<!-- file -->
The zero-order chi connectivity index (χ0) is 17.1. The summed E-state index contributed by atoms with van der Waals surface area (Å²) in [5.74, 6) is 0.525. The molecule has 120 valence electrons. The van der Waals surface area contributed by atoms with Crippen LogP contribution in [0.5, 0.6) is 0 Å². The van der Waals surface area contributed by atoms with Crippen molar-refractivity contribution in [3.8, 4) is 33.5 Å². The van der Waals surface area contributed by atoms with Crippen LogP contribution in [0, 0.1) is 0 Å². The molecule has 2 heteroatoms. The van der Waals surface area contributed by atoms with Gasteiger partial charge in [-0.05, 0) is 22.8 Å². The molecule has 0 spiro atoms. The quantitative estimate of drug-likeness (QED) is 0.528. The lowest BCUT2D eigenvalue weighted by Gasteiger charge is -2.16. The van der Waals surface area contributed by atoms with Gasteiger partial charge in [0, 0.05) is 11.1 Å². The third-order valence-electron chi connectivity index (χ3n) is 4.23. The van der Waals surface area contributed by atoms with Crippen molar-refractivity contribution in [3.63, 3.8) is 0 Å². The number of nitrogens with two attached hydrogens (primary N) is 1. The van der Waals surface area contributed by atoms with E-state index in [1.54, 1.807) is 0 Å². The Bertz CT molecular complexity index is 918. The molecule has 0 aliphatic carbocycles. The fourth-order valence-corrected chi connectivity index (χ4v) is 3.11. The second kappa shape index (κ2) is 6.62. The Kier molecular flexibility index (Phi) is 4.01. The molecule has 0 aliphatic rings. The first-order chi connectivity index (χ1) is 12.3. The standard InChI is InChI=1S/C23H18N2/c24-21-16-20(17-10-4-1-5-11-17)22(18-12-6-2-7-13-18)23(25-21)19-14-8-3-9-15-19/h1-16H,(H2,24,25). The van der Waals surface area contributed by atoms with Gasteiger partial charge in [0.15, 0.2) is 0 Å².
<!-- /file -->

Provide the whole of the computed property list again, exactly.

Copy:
The zero-order chi connectivity index (χ0) is 17.1. The summed E-state index contributed by atoms with van der Waals surface area (Å²) in [5.74, 6) is 0.525. The molecule has 120 valence electrons. The van der Waals surface area contributed by atoms with Crippen LogP contribution in [0.5, 0.6) is 0 Å². The van der Waals surface area contributed by atoms with Crippen molar-refractivity contribution in [3.8, 4) is 33.5 Å². The van der Waals surface area contributed by atoms with Crippen LogP contribution in [0, 0.1) is 0 Å². The molecule has 2 heteroatoms. The van der Waals surface area contributed by atoms with Gasteiger partial charge in [-0.05, 0) is 22.8 Å². The molecule has 0 spiro atoms. The quantitative estimate of drug-likeness (QED) is 0.528. The lowest BCUT2D eigenvalue weighted by Gasteiger charge is -2.16. The van der Waals surface area contributed by atoms with Gasteiger partial charge in [0, 0.05) is 11.1 Å². The third-order valence-electron chi connectivity index (χ3n) is 4.23. The van der Waals surface area contributed by atoms with Crippen molar-refractivity contribution in [3.63, 3.8) is 0 Å². The number of nitrogens with two attached hydrogens (primary N) is 1. The van der Waals surface area contributed by atoms with E-state index in [1.54, 1.807) is 0 Å². The Bertz CT molecular complexity index is 918. The molecule has 0 aliphatic carbocycles. The fourth-order valence-corrected chi connectivity index (χ4v) is 3.11. The second kappa shape index (κ2) is 6.62. The Kier molecular flexibility index (Phi) is 4.01. The molecule has 0 aliphatic rings. The first-order chi connectivity index (χ1) is 12.3. The standard InChI is InChI=1S/C23H18N2/c24-21-16-20(17-10-4-1-5-11-17)22(18-12-6-2-7-13-18)23(25-21)19-14-8-3-9-15-19/h1-16H,(H2,24,25). The van der Waals surface area contributed by atoms with Gasteiger partial charge in [0.15, 0.2) is 0 Å².